4.27 I found that my non-Muslim identity helped me to think critically about the research data. To illustrate this, some participants reported that Islamophobic victimisation was part of God's plan to 'test' their faith. In line with the belief that this victimisation was part of Allah's plan, participants felt confident that He would 'reward' them in the afterlife for not giving up their Muslim identity despite the abuse that they suffered in the present life. This contributes to the sense of resilience that some victims of Islamophobic hate crime might feel in light of the 'rewards' that they will receive in jannah (paradise). Initially, I did not challenge participants during interviews as I did not want to offend them by questioning how Allah, or any God for that matter, could cause suffering to His followers in order to 'measure' the degree of their religiosity and loyalty to Him. However, in retrospect this was something that I did challenge in the data analysis. Watts (2006) highlights how it may be problematic when researchers are keen to faithfully report and validate their participants' experiences. During analysis it is not necessarily realistic or appropriate to simply be a conduit for participants' stories, and at times it may be necessary to challenge or criticise their accounts rather than simply validate and legitimate them. This issue is one of epistemology and also applies to both insider and outsider researchers, who feel responsibilities toward their participants to produce meaningful research that benefits their everyday lives.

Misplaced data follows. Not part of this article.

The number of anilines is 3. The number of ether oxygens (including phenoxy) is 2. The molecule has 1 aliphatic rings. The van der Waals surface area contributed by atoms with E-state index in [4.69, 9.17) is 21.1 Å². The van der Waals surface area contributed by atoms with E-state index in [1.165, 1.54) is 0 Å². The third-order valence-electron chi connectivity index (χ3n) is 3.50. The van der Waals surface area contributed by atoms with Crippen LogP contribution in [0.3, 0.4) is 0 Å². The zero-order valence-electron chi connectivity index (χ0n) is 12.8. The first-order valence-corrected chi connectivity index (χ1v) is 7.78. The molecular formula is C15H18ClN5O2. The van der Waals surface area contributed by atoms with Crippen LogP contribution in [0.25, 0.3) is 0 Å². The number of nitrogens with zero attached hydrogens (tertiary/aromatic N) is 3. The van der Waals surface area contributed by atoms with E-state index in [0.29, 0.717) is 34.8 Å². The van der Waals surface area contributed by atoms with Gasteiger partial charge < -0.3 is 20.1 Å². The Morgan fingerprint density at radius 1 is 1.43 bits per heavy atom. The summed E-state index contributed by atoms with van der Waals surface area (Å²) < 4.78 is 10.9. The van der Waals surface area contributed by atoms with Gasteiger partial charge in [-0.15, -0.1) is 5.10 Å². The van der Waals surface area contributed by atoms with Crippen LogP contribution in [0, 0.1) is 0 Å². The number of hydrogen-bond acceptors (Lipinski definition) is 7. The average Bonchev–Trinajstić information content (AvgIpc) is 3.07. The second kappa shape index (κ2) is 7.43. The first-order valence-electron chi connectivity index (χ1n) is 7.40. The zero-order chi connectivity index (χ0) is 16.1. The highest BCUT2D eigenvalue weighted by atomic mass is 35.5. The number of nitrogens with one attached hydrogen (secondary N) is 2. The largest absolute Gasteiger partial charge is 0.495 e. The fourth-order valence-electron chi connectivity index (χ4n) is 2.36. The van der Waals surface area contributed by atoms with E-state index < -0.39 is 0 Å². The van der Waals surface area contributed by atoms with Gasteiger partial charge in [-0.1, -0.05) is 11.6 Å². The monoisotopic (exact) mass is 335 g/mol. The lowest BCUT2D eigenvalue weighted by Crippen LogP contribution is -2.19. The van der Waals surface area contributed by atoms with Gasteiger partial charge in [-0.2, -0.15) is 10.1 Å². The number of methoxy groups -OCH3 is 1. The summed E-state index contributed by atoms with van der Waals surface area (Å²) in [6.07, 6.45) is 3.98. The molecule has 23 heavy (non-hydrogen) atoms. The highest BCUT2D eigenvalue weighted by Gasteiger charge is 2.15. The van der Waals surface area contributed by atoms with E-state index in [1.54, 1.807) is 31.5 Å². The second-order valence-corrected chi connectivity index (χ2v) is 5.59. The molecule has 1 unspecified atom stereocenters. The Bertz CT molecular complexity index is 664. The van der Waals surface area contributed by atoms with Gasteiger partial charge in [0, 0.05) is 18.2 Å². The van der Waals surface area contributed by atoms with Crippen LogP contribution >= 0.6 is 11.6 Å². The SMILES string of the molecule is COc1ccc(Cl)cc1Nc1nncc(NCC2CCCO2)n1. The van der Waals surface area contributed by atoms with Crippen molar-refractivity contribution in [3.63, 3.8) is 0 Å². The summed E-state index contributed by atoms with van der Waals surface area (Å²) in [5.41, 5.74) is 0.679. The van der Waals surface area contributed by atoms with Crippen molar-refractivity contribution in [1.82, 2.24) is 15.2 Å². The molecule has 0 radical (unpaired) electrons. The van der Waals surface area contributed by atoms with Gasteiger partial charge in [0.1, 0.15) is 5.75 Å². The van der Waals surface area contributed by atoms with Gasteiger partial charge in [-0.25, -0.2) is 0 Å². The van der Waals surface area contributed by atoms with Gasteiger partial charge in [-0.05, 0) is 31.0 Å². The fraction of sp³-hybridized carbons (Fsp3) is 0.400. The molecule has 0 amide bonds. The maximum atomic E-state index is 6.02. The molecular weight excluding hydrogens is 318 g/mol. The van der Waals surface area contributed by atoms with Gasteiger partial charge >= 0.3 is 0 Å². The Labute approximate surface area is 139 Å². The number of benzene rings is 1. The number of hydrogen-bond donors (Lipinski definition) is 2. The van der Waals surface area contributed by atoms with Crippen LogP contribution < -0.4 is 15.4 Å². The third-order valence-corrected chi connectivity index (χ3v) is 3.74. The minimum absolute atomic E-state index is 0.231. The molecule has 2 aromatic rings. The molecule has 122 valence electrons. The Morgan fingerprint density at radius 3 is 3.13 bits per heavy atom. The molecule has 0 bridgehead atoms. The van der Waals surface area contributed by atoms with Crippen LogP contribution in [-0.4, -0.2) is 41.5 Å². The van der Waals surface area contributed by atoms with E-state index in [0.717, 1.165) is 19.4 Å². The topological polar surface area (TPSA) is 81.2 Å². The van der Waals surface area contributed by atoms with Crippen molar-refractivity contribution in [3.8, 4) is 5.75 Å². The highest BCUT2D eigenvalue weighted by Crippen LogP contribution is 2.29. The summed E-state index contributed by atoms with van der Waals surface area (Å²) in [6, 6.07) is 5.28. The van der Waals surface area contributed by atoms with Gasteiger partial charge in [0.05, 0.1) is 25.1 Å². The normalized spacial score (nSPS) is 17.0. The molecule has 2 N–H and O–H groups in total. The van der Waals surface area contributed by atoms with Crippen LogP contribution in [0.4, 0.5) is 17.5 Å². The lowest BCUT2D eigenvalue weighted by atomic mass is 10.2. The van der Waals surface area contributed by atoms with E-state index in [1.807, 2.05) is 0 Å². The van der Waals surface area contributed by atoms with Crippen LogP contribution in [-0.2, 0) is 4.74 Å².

4.28 Finally, I asked the participants about their feedback of the interview process and all of them stated that they found being able to talk about their experiences of Islamophobic victimisation 'cathartic'; they also felt 'that someone actually cared'. This indicates that both interviews and focus group discussions contributed to participants' sense of confidence and enhanced their notions of being valued by listening to disclosures of abuse, harassment and violence. The concept of Islamophobic hate crime was not familiar amongst the women who took part in the study but following the interviews and focus group discussions, the majority of participants stated that they felt empowered to seek support and report future incidents of Islamophobic victimisation to the police as a result of taking part in this study. Indeed, one of the reasons for employing qualitative interviewing was to empower veiled Muslim women to come forward and also, to raise awareness amongst actual and potential victims in the local community about access to relevant organisations that could support them.